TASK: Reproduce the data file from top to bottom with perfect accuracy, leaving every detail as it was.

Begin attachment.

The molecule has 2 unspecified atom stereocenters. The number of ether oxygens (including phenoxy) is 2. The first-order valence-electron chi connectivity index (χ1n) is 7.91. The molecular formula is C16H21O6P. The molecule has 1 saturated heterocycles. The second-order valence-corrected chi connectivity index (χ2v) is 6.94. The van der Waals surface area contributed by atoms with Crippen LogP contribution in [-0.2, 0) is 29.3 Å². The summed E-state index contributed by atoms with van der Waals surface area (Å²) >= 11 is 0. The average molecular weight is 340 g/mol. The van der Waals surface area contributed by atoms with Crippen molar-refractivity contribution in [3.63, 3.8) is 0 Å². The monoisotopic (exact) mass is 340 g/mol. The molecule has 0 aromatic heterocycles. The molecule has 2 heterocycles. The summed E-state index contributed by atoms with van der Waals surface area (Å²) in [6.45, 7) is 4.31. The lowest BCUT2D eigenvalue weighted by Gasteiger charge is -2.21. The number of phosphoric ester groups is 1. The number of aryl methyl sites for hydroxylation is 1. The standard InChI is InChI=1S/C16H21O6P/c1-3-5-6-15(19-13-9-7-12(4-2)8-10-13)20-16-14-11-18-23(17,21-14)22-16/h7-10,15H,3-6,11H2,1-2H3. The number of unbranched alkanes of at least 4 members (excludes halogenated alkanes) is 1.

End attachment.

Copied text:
The molecule has 2 unspecified atom stereocenters. The number of ether oxygens (including phenoxy) is 2. The first-order valence-electron chi connectivity index (χ1n) is 7.91. The molecular formula is C16H21O6P. The molecule has 1 saturated heterocycles. The second-order valence-corrected chi connectivity index (χ2v) is 6.94. The van der Waals surface area contributed by atoms with Crippen LogP contribution in [-0.2, 0) is 29.3 Å². The summed E-state index contributed by atoms with van der Waals surface area (Å²) >= 11 is 0. The average molecular weight is 340 g/mol. The van der Waals surface area contributed by atoms with Crippen molar-refractivity contribution in [3.63, 3.8) is 0 Å². The monoisotopic (exact) mass is 340 g/mol. The molecule has 0 aromatic heterocycles. The molecule has 2 heterocycles. The summed E-state index contributed by atoms with van der Waals surface area (Å²) in [6.45, 7) is 4.31. The lowest BCUT2D eigenvalue weighted by Gasteiger charge is -2.21. The number of phosphoric ester groups is 1. The number of aryl methyl sites for hydroxylation is 1. The standard InChI is InChI=1S/C16H21O6P/c1-3-5-6-15(19-13-9-7-12(4-2)8-10-13)20-16-14-11-18-23(17,21-14)22-16/h7-10,15H,3-6,11H2,1-2H3. The number of unbranched alkanes of at least 4 members (excludes halogenated alkanes) is 1.